Nomadic populations remain a vulnerable group, disproportionately affected by malaria. Vestergaard is partnering with Médecins Sans Frontières (MSF) to address the urgent need for tailored and effective malaria interventions by providing 10,000 PermaNet® Dumuria nets for nomadic populations in South Sudan. In this interview with Corey LeClair, a vector-borne disease control referent at MSF, we explore the partnership between Vestergaard and MSF to address the urgent need for tailored and effective malaria interventions for nomadic populations.

How did the partnership between MSF and Vestergaard come about?

At MSF, our interest has always revolved around more innovative tools that are fit for purpose, so Dumuria nets were on our radar. In South Sudan, we found Dumuria nets distributed in the early 2000s which are still in use in the population, which was really amazing. I also found locally made Dumuria nets (which are non-impregnated cloth nets) in many of the houses I visited, with at least one locally made Dumuria present and in use in around 40% of the houses.  

It was clear to us early on that Dumuria is durable, which you need for that environment, but we also saw a strong local demand and knowledge around net use – malaria is something that’s very well understood in these communities. As we talked more with them, we understood how highly prized and sought after the locally made Dumuria nets were. As the communities move in search of water, food, and pasture, Dumuria nets are relied on for privacy, security and warmth. The nets are also often used by the men who sleep outside to guard their cattle or as a place to eat while staying protected from the flies. 

What are the specific challenges for treating and preventing malaria in nomadic communities that MSF comes across?

When we encounter nomadic communities, we find that disease burdens are very high, and vulnerabilities are multiple. One of the biggest challenges we face with mobile groups is having frequent points of contact, and making these points of contact with health services have a lasting impact on their overall health. On a country level, the strategies for malaria prevention in these marginalised and mobile groups is not very well defined. Where it is defined, they rely on stationary, facility-based health service provisions. There are large portions of the year, where these communities don’t have access to health services.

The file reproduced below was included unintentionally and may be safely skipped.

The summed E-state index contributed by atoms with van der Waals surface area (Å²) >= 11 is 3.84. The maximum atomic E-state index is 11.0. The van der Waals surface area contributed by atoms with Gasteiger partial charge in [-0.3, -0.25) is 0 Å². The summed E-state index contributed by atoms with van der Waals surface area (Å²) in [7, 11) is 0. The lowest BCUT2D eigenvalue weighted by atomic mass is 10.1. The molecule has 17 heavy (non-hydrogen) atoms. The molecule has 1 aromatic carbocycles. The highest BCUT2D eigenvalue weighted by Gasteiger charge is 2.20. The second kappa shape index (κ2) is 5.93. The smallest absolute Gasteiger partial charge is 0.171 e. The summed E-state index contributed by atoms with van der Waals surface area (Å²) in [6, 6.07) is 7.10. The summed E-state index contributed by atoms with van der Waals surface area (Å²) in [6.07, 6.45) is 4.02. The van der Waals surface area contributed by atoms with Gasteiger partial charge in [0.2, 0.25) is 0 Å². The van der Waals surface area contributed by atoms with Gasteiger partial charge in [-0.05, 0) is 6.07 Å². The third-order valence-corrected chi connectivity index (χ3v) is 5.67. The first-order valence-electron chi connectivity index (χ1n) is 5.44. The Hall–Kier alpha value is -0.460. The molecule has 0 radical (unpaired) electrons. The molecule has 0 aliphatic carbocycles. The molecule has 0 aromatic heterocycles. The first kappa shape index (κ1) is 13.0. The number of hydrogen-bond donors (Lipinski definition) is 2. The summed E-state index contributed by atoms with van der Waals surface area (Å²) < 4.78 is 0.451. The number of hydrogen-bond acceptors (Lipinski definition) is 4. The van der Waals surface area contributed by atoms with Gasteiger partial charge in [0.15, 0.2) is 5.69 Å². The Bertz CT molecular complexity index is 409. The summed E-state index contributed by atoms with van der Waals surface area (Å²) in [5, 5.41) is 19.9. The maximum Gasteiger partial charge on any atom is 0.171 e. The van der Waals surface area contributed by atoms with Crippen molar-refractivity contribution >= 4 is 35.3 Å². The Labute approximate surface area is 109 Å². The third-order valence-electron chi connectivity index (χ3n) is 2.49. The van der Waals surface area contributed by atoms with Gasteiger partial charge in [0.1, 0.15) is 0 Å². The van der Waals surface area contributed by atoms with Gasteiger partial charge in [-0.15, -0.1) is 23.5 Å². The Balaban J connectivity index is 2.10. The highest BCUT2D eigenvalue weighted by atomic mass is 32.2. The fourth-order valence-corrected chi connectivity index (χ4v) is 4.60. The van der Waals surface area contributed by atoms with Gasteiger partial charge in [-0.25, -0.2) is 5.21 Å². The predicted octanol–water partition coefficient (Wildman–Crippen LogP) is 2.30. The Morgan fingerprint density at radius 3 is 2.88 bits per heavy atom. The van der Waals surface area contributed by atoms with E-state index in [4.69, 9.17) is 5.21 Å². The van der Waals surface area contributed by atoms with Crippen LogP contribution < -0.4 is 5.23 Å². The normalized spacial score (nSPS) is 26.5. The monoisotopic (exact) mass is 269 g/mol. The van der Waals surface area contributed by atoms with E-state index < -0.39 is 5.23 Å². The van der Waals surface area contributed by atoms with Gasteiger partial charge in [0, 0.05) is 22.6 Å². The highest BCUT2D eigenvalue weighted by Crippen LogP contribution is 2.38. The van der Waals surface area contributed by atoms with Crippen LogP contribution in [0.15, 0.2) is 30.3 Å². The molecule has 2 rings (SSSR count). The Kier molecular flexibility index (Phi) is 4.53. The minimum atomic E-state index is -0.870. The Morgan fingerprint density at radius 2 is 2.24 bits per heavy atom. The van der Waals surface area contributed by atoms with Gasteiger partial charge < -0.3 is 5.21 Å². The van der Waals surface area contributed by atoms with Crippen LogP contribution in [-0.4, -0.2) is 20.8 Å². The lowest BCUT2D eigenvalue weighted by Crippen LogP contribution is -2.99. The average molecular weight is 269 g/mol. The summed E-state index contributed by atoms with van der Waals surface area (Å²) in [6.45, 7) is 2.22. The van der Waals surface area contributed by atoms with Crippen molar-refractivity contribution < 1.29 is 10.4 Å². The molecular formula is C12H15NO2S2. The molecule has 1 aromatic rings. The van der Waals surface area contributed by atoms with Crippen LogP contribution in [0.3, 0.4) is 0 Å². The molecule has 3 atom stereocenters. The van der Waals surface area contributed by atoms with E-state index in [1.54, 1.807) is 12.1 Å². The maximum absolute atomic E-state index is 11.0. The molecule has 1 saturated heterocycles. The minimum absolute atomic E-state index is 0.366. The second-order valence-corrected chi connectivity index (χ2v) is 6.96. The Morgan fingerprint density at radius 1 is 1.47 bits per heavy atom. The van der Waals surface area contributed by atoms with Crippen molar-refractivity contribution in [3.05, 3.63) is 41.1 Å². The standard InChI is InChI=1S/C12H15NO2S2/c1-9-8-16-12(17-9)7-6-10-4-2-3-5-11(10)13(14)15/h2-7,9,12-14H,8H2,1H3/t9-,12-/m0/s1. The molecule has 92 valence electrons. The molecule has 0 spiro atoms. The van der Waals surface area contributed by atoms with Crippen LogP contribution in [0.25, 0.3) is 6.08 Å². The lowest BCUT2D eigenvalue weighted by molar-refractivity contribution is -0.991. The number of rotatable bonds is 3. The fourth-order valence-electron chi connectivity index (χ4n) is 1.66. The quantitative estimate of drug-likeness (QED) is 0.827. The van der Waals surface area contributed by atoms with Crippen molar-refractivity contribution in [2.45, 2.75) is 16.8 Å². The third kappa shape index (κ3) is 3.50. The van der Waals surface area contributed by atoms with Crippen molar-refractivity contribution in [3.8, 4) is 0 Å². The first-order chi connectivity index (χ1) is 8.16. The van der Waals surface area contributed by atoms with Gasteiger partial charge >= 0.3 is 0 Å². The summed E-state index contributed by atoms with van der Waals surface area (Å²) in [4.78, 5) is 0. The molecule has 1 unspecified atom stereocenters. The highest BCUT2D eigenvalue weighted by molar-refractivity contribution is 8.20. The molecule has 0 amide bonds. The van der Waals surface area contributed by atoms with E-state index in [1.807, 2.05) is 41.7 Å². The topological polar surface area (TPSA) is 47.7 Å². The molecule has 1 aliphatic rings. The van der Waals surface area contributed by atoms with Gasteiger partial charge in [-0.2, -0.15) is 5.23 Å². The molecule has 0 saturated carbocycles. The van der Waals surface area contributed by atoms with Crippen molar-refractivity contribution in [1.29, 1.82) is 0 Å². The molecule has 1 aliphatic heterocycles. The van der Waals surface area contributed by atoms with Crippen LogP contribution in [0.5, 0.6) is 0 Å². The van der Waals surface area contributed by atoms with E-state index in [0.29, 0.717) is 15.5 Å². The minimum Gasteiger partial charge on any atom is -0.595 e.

The suitability of our core vector control tools is also limited for achieving the synergy between diagnostics, therapeutic measures, and effective prevention measures that we strive for. As we’re studying the limits of the traditional mesh based ITNs in contexts where the environment and personal use practices really have an impact on durability, we began envisioning the partnership to distribute Dumuria nets as a value for money. What are we procuring with the money that we’re spending? We decided to invest in something that is more durable, locally tailored and likely to have a high acceptance rate in the population and will help us overcome the additional costs and limits associated with the continued reliance on traditional mesh nets that have limitations in such environments.

What impact are you hoping this partnership will have on the nomadic communities in South Sudan? 

With Dr Natacha Protopopoff (Swiss TPH), Dr Jackie Cook (LSHTM) and Azzurra Dinca (MSF EH Unit), we’re working on way to properly quantify the epidemiological effect of the Dumuria nets, because there is a gap in the humanitarian evidence space as it is very difficult to measure interventions in these mobile and migrating groups.

We are hoping that there will be an impact on disease incidence, but even more so that there will be a decrease in severe cases, the need for referrals, and mortality. When looking at mobile groups that are supported by community health workers, limiting the number of severe cases and referrals is vital, as the health systems usually have very limited capacity to accept and effectively manage severe cases, which are referred to hospitals that are more than 50km away.

We are also interested in seeing the role of Dumuria nets as a mitigation tool for climate change. Due to weather extremities associated with climate change, like droughts and floods, mobile groups are staying in the same fewer areas at higher numbers for longer durations, that is the completely the opposite of their normal lifestyle. Dumuria nets could also potentially have a broader impact on epidemic prevention in these marginalised groups.

How important are tailored malaria interventions for ensuring effective malaria prevention and treatment in marginalised groups? 

We believe that Dumuria is a tool that is effectively tailored to nomadic communities to keep to health services high and make sure that there’s an equity investment in the healthcare. This partnership with Vestergaard touches on a number of core principles, not just that of MSF, but of the way we think that malaria control globally needs to begin to envision itself. If we can continue to have similar collaborations between population, industry, academia and manufacturers, we can open the pipeline for other organisation that work with these marginalised groups, to provide them a cost-effective and synergistic tool for their population health.